Labyrinth of Galleria: The Moon Society Review – Profoundly Covert

Labyrinth of Galleria: The Moon Society Review – Profoundly Covert

Dungeon crawlers can be an intimidating genre for newcomers. Between the intricate character management and the level design, the idea of tackling such an uphill climb isn’t the most inviting. As someone who shares these feelings about the genre, I felt somewhat anxious when booting up Labyrinth of Galleria The Moon Society. Thankfully, for those who can endure the opening hours and be patient, this game has something to offer both veterans and newcomers.

Throughout Labyrinth of Galleria The Moon Society, players are immediately introduced to the protagonist, Eureka Soleil, an optimistic, cheery, and bright-eyed girl who finds a job at the Galleria Manor. There, she’s tasked with being Lanterne de Fantasmagorie’s, or simply Fantie’s, medium through a series of extensive dungeons accessible via a wardrobe from within the manor.

This labyrinth is known for massacring people when returning, causing potential adventurers to cherish their lives and avoid such struggles. So, to more safely traverse these areas, parties of puppet soldiers led by Fantie do the dirty work. And since they’re inorganic beings, the otherwise gruesome outcomes can be avoided.

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A notable witch also residing in the manor, Marta is the one who introduces Eureka to her employment and the various layers surrounding it. Additionally, she’s also the one who empowers the puppets and grants access to the labyrinth in the first place. Eureka’s provided goal at this job is to find curios in the dungeon originating from unknown art galleries that no one appears knowledgeable about, all to satisfy the estate’s owner.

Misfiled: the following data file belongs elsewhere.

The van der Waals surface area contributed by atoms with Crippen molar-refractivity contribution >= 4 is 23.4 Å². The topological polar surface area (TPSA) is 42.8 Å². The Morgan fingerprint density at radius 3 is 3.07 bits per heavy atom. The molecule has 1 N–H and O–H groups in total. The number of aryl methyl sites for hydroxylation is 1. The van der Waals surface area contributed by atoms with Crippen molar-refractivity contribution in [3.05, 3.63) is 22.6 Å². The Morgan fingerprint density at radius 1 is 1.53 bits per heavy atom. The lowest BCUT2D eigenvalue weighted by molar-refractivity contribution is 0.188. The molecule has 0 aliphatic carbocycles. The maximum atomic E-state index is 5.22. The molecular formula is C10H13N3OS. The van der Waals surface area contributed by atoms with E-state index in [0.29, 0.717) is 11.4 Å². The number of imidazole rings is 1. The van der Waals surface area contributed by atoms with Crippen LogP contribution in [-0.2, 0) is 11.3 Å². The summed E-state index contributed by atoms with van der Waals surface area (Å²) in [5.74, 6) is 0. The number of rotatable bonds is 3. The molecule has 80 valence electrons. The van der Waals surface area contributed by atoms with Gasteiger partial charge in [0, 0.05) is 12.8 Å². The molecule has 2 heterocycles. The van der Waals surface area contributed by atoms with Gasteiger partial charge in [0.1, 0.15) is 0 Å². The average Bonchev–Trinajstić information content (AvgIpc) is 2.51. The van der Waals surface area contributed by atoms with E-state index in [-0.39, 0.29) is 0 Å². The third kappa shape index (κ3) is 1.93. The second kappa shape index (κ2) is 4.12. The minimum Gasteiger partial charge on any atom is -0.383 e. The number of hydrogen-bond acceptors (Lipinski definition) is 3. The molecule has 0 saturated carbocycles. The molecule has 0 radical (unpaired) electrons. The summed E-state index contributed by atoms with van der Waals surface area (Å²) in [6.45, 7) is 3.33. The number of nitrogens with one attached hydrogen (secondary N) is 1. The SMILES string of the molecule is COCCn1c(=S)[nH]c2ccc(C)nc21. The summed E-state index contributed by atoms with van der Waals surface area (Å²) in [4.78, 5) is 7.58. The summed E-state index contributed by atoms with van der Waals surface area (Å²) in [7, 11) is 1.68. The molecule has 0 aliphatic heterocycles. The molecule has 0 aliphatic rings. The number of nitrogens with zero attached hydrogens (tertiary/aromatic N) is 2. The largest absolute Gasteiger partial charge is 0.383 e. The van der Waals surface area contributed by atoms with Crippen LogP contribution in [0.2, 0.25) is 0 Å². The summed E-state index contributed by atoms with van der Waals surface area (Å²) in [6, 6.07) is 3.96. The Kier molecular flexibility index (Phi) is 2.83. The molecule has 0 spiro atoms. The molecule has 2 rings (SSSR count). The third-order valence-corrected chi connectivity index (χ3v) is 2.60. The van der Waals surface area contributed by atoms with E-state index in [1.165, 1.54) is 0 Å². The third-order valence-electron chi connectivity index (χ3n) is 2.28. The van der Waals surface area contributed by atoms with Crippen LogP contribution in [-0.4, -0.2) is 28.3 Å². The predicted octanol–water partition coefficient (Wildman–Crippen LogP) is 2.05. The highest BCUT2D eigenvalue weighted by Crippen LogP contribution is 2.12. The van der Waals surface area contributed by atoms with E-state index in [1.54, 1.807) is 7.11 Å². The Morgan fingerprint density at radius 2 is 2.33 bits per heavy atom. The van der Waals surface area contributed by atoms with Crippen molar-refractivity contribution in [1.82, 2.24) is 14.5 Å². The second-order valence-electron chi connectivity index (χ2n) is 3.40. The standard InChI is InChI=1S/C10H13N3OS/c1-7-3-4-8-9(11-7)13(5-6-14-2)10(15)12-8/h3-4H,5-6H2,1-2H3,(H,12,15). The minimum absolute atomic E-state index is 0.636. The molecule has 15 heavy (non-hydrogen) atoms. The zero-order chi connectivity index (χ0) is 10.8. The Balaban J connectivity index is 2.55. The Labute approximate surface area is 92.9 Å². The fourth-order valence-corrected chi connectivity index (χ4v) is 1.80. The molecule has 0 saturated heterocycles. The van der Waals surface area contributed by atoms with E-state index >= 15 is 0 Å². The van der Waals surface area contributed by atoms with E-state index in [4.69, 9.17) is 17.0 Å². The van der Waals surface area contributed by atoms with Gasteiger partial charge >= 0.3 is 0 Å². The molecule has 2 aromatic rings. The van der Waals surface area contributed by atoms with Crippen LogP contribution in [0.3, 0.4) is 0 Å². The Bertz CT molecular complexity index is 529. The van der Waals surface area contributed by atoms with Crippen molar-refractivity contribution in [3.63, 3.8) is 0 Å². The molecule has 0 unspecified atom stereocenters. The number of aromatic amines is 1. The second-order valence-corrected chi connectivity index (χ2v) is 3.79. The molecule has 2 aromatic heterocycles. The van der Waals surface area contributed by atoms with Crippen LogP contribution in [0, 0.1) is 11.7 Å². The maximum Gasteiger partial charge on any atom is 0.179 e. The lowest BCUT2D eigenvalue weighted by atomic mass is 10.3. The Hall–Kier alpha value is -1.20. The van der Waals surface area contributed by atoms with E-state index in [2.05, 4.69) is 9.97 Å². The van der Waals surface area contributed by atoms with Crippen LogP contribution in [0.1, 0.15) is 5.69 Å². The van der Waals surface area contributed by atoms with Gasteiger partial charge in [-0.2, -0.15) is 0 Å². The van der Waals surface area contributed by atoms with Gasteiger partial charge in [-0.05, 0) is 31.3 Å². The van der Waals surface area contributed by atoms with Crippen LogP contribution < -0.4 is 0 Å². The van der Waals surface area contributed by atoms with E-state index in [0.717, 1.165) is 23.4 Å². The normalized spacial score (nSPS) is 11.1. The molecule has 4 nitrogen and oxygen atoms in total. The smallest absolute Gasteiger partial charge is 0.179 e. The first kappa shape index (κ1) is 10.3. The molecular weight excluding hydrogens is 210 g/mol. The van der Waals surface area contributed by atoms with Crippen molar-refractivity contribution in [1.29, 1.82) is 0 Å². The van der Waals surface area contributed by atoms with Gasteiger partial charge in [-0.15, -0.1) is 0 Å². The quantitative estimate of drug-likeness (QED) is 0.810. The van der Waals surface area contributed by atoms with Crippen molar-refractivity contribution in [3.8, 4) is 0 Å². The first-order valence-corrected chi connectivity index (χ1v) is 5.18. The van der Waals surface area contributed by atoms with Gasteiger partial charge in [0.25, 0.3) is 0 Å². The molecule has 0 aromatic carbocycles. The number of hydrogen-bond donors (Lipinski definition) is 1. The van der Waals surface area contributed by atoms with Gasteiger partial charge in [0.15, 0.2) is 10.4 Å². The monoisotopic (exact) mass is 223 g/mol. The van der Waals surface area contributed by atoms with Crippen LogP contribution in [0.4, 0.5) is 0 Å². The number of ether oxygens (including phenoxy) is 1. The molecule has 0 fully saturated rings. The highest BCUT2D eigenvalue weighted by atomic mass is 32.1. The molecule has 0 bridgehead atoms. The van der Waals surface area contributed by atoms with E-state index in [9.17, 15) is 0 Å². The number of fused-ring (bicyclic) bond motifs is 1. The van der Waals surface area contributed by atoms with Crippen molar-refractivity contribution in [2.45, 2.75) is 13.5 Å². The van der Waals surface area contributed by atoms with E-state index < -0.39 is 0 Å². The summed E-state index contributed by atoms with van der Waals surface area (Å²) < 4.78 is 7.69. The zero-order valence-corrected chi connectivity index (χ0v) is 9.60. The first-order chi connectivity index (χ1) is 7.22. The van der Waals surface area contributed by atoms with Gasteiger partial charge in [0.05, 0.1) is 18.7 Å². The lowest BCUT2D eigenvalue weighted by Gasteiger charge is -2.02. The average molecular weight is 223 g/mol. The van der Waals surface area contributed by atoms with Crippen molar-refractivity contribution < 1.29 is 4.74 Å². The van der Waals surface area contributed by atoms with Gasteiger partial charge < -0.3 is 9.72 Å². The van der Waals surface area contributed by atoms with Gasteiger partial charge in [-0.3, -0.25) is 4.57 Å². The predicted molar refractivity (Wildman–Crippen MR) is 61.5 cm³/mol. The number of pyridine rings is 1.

While the narrative’s premise may seem dry, its details become somewhat engrossing the further one progresses, thanks to its memorable cast. Veiled truths regarding the mysterious curios hidden within the labyrinth, clues about the manor’s previous owner, and other tangentially related subject matter, such as another young girl residing within the estate, all contribute toward this game’s permeating sense of discovery.

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And those plot elements loosely tie into the actual gameplay, comprising dungeon-crawling mechanics and turn-based combat. Neither of these concepts are executed in obtuse, contrived manners, but the game does an exceptionally poor job of introducing them.

Right from the start, tutorial after tutorial is shoved in the player’s face, leaving no room for natural learning from the core gameplay itself. The actual exploration of the labyrinth feels like it takes far longer to reach than it truthfully does because, at least in my case, the constant tutorial prompts were just too severe.

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Regardless, once those opening segments are complete, the pacing becomes far more natural, with explanations only arriving every once in a while. As for the dungeon-crawling, players explore using puppets, which are all crafted with key materials. Their specialties can all be chosen, such as what Stance should determine their initial status states. Further, growth types can also be selected during puppet creations, and those dictate the trajectory their stats will lean toward as they gain levels. Equipment is dependent on the puppet type, as well, so a good deal of thought has to be spent when considering party formations.